While the commission alleges and the report concludes Todd and a staff member took older payroll records as “sabotage” of Christensen, through surveillance the report also provides a timeline of events that make circumstances unclear.
While surveillance footage shows Todd taking the records on Jan. 24, 2017, the report states the HR department didn’t know the records were missing until Feb. 7 when they needed the book for retirement benefit functions. The new full-time HR employee was looking for the records to accomplish this process. With records not there, Christensen told the employee to try the clerk’s office given past problems between the two departments. Approaching Todd that same day, Feb. 7, the employee asked an employee with the clerk’s office for the records. The clerk’s employee said she would ask Todd, who was not present, and on the same day, within hours, the book was returned to HR.
If sabotage was intended, it appears to have failed when the clerk’s office openly admitted to having the book and provided it upon request. It should also be noted that HR was apparently not working on the retirement fund functions until Feb. 7 so the records being out of the office caused no delay as they were provided within hours of it being realized they were not in HR.
It is also unclear who has the right to keep the payroll records, given the divided responsibilities.
While the HB report goes to extensive work to prove Todd took the files as sabotage and hid them without using them - through multiple security surveillance video where the report interprets Todd’s behavior as “nervous” as well as witness statements of those who saw him go inside - Todd has never disputed that he took the records, but has asserted they are his records. He has also stated that he had permission to get the records from Associate Commissioner Bev Thomas who, in the investigative report, said she did not give permission. She had forwarded his requests to Presiding Commissioner Greg Hasty who refused access.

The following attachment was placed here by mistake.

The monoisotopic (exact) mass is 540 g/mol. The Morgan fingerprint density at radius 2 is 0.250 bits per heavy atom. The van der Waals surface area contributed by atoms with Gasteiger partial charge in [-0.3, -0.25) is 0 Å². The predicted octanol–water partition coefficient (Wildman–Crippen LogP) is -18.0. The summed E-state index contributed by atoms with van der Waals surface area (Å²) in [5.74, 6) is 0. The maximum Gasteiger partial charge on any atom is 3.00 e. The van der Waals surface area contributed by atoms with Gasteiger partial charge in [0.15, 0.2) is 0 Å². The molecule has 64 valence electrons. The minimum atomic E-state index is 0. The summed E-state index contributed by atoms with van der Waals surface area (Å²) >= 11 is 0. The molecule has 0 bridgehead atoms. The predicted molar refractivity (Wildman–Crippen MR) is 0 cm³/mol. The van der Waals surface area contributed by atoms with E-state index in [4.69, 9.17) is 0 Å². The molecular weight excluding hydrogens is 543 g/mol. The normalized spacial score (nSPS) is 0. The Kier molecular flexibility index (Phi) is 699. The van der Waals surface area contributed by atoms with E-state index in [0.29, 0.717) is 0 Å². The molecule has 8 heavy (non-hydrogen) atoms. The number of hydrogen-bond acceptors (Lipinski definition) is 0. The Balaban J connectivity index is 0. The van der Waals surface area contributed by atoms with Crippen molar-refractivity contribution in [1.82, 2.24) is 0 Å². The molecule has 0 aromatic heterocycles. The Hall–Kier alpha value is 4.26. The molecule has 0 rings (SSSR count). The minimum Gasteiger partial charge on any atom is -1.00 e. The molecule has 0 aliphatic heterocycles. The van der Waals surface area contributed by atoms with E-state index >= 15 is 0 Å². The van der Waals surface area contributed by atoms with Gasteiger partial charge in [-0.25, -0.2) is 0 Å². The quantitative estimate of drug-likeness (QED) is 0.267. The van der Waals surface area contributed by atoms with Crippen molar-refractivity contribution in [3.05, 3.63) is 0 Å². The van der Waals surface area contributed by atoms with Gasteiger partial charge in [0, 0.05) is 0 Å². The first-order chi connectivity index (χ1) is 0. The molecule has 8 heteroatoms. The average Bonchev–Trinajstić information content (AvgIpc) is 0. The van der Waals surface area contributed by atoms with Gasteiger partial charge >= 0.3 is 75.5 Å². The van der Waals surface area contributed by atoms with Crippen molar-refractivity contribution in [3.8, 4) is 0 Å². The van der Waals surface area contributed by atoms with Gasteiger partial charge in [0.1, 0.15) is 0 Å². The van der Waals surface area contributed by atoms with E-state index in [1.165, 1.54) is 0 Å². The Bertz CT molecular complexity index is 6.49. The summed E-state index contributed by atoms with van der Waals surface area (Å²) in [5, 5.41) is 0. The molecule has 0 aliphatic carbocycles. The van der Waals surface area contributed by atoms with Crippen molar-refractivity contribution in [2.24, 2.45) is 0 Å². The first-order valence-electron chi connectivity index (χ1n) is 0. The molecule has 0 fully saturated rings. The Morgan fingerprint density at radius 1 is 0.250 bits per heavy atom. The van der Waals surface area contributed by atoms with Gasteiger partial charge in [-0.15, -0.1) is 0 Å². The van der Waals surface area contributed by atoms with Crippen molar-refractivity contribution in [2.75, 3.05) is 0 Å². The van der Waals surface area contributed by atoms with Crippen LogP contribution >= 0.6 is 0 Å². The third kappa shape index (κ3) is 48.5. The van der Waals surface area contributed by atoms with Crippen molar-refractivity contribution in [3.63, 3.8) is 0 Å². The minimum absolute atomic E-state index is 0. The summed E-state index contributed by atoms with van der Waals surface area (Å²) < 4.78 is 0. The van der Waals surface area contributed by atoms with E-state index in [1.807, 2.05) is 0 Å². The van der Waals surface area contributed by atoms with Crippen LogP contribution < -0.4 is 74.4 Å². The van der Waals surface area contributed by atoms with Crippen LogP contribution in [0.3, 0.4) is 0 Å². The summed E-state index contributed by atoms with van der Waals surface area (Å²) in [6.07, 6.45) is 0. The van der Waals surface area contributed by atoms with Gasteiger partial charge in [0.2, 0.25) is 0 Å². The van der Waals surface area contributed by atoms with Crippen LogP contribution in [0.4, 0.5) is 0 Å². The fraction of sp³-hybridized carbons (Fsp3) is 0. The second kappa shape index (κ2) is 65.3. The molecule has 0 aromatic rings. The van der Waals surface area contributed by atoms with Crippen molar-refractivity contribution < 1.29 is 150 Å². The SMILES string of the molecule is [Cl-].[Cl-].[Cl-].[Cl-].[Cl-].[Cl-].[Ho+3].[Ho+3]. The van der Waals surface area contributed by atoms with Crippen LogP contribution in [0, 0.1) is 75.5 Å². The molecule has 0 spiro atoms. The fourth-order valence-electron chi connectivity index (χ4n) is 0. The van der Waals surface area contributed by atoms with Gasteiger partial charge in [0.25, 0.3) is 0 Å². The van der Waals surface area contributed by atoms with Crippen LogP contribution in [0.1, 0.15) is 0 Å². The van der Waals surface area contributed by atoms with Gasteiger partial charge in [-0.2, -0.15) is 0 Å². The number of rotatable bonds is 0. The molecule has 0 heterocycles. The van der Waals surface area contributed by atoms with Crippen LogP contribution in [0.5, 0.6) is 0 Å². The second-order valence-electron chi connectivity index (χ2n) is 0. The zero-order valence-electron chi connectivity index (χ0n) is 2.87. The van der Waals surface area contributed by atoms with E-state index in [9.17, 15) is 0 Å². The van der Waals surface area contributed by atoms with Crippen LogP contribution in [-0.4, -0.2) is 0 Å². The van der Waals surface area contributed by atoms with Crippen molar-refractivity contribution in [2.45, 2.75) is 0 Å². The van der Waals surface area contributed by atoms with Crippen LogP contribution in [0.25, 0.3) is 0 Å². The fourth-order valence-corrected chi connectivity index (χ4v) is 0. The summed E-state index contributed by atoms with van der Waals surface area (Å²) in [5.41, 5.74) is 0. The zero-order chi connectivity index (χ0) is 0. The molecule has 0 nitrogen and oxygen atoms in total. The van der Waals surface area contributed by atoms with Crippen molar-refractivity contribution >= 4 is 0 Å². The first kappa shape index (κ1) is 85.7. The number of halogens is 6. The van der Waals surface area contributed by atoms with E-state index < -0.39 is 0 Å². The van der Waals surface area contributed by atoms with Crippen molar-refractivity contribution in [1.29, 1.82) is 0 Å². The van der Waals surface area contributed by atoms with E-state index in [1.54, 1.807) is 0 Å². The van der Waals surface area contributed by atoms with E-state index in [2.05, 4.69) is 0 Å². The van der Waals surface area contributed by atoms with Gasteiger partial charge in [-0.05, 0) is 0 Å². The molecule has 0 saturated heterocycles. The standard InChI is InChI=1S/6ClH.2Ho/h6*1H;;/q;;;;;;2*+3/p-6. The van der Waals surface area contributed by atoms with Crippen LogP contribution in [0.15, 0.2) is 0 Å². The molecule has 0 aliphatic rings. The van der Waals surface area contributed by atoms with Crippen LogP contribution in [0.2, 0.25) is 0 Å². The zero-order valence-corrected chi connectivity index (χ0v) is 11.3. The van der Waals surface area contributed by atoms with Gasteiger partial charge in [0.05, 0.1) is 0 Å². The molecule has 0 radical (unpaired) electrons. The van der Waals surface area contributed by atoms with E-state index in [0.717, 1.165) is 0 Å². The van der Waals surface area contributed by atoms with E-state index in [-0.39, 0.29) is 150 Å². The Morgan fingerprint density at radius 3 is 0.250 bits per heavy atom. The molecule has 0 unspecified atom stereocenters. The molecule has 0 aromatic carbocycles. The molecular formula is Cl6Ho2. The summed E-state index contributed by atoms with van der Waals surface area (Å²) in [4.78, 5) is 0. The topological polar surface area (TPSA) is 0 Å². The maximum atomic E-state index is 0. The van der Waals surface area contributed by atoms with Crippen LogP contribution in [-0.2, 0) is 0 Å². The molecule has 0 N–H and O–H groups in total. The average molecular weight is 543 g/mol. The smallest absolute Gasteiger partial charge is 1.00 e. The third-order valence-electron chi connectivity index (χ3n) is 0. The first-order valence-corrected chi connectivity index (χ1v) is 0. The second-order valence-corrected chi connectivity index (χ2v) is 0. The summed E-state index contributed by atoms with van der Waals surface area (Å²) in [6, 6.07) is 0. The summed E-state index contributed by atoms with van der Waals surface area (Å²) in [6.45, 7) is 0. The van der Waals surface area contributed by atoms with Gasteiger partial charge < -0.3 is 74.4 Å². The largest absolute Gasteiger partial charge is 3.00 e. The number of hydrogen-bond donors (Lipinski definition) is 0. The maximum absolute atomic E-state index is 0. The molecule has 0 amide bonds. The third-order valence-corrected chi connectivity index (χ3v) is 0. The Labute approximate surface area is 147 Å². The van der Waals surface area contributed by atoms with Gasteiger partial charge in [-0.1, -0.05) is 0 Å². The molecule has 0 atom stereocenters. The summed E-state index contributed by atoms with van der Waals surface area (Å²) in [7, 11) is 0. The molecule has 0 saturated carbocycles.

The HB report also states that one of the clerk’s office employees claimed to have taken the records to help complete the retirement fund function in question, but there is no record of this employee turning in any of these reports to the retirement fund administrators or of the employee talking to the other impacted employees about their retirement fund issues.
Christensen had had the old records for convenience sake when performing certain HR functions, such as retirement benefit calculations, for an unknown time.  
Rumors circulating around the courthouse at about the same time regarding retirement benefits possibly being dropped because of HR not submitting the needed reports by deadline were alleged to be part of Todd’s attempted sabotage, according to the investigative report.
A Feb. 6 email from the retirement fund administrator - Exhibit 5 of the HB report - states, “In order for your employees participating in the 457 Plan to receive the full benefit of the CERF [the fund] match, all 2016 salaries and contributions (and any corrections to salaries previously reported) must be processed by CERF no later than February 28, 2017. As a result, CERF must receive all information in its office no later than February 15, 2017 in an effort to address any questions related to the information submitted prior to the February 28th deadline.”
The email is addressed to four county employees, including Todd, within HR and the clerk’s office. The report does not provide any information on whether the letter itself was misconstrued or misunderstood either with the original employees included on the email or by employees somewhere down the line. The report merely states as fact that Todd spread the rumor.
On Feb. 21, 2017, Todd emailed a letter of concern to Camden County commissioners alleging waste by creating the separate HR department, but it did not say the county would be dropped only that untimely payment to the retirement fund resulted in untimely investment and loss to county employees, even if there is not a cancellation as was a concern. The Lake Sun’s Feb. 23 story, “Camden County Clerk calls out Commission related to HR,” about the letter is Exhibit 3 of the report. The story is mainly about the costs of having a separate HR department, which Todd says he calculated and which the investigative report calls “made up.”
On Feb. 22, two retirement fund administrators emailed the county commission assuring them the county was not in danger of being dropped.
Since the announcement of the investigation into the clerk’s office, Todd has sued the county commission for violating his first amendment rights as a watchdog of government waste. He is accusing the county commission, and in particular Commissioner Hasty, of retaliation for his Feb. 21 letter on wasted taxpayer money.
The county commission has maintained that the separate HR department is more money but worth it, to help the county implement best practices and avoid lawsuits.